It is no secret that before 1978 those of African descent could not hold the priesthood in The Church of Jesus Christ of Latter-day Saints. (It is technically wrong to say that “blacks could not hold the priesthood,” as non-African blacks could hold the priesthood before 1978.) People of all races could belong to the Church, but withholding the priesthood from one group of people based on their race stopped them from participating in the ultimate ordinances offered by the Church for both individuals and families.
This fact has led many to call Mormons racist. The charge isn’t heard as much today as it was during my earlier life, but it still exists. Discussions around this point and issues related to the priesthood ban have been the topics of articles, essays, discussions, seminars, and books for generations. There have been many theories proffered for both the inception and ending of the ban, and no doubt there will be many for years to come. (The history of blacks within the Church is fascinating and, at times, painful to read.)
Recently (within the past few days) the Church published an article on its website entitled Race and the Priesthood. It is worth a read, as it very clearly and succinctly lays out the facts surrounding the ban and, more importantly, the Church’s current position relative to race and racism.
I am particularly encouraged by this paragraph from the article:
Today, the Church disavows the theories advanced in the past that black skin is a sign of divine disfavor or curse, or that it reflects actions in a premortal life; that mixed-race marriages are a sin; or that blacks or people of any other race or ethnicity are inferior in any way to anyone else. Church leaders today unequivocally condemn all racism, past and present, in any form.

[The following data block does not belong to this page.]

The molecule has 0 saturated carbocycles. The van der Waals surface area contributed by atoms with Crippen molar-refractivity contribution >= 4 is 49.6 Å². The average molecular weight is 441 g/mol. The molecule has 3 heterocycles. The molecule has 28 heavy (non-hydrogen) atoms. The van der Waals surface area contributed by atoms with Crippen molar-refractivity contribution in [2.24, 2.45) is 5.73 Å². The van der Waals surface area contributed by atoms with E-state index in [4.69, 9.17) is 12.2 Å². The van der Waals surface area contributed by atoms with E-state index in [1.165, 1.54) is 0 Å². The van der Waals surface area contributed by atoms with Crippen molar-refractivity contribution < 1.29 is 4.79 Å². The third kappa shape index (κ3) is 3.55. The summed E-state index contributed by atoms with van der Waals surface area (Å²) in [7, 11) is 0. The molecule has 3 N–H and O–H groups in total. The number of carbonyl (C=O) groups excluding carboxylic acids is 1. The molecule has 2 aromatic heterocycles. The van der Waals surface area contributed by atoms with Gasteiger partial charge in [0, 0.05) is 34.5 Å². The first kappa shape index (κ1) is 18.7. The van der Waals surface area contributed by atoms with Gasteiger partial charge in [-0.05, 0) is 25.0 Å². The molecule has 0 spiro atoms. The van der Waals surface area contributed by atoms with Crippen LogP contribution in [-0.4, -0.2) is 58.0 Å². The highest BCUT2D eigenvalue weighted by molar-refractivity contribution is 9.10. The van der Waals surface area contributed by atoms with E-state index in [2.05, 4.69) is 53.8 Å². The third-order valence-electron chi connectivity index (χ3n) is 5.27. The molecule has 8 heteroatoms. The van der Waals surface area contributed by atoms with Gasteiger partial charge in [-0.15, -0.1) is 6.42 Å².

In a single paragraph—only 68 words—the Church has finally, gratefully, and (hopefully) permanently put an end to some ugly theories about the races that are periodically proffered by otherwise well-intentioned people.
The final sentence of that paragraph is also very interesting if you think about it. It means that any past racism—which would, by definition and by specification of “any form” include racist statements and actions by past Church leaders—is “unequivocally condemned” by the Church today. This marks the formalization of comments along this line made in April 2006 by President Hinckley:
I remind you that no man who makes disparaging remarks concerning those of another race can consider himself a true disciple of Christ. Nor can he consider himself to be in harmony with the teachings of the Church of Christ. How can any man holding the Melchizedek Priesthood arrogantly assume that he is eligible for the priesthood whereas another who lives a righteous life but whose skin is of a different color is ineligible?
I, for one, applaud the straight talk and the appearance of this article. I hope it is widely shared by Saints everywhere.